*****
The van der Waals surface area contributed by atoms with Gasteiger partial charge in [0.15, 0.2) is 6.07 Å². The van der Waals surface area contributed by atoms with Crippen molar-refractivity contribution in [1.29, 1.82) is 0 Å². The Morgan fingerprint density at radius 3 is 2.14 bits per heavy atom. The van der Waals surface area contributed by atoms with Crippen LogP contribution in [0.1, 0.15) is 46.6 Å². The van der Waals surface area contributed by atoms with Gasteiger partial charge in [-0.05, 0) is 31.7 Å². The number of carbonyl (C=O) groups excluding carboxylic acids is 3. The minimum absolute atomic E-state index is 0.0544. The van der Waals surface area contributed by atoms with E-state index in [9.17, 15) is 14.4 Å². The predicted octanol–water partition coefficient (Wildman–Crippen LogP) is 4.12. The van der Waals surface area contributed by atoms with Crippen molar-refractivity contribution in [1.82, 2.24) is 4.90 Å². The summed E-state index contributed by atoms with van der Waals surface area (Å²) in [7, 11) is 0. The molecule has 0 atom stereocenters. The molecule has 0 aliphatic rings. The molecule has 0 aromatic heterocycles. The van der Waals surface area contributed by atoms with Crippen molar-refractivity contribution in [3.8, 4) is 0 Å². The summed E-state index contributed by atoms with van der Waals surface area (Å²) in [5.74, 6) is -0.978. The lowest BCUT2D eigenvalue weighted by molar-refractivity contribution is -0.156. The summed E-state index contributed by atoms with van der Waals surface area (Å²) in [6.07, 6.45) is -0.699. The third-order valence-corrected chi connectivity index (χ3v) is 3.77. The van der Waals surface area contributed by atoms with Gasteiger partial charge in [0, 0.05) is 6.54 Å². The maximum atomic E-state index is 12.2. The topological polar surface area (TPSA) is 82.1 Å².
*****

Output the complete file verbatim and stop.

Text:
The van der Waals surface area contributed by atoms with Gasteiger partial charge in [0.15, 0.2) is 6.07 Å². The van der Waals surface area contributed by atoms with Crippen molar-refractivity contribution in [1.29, 1.82) is 0 Å². The Morgan fingerprint density at radius 3 is 2.14 bits per heavy atom. The van der Waals surface area contributed by atoms with Crippen LogP contribution in [0.1, 0.15) is 46.6 Å². The van der Waals surface area contributed by atoms with Gasteiger partial charge in [-0.05, 0) is 31.7 Å². The number of carbonyl (C=O) groups excluding carboxylic acids is 3. The minimum absolute atomic E-state index is 0.0544. The van der Waals surface area contributed by atoms with E-state index in [9.17, 15) is 14.4 Å². The predicted octanol–water partition coefficient (Wildman–Crippen LogP) is 4.12. The van der Waals surface area contributed by atoms with Crippen molar-refractivity contribution in [1.82, 2.24) is 4.90 Å². The summed E-state index contributed by atoms with van der Waals surface area (Å²) in [7, 11) is 0. The molecule has 0 atom stereocenters. The molecule has 0 aliphatic rings. The molecule has 0 aromatic heterocycles. The van der Waals surface area contributed by atoms with Crippen molar-refractivity contribution in [3.8, 4) is 0 Å². The summed E-state index contributed by atoms with van der Waals surface area (Å²) in [5.74, 6) is -0.978. The lowest BCUT2D eigenvalue weighted by molar-refractivity contribution is -0.156. The summed E-state index contributed by atoms with van der Waals surface area (Å²) in [6.07, 6.45) is -0.699. The third-order valence-corrected chi connectivity index (χ3v) is 3.77. The van der Waals surface area contributed by atoms with Gasteiger partial charge in [0, 0.05) is 6.54 Å². The maximum atomic E-state index is 12.2. The topological polar surface area (TPSA) is 82.1 Å².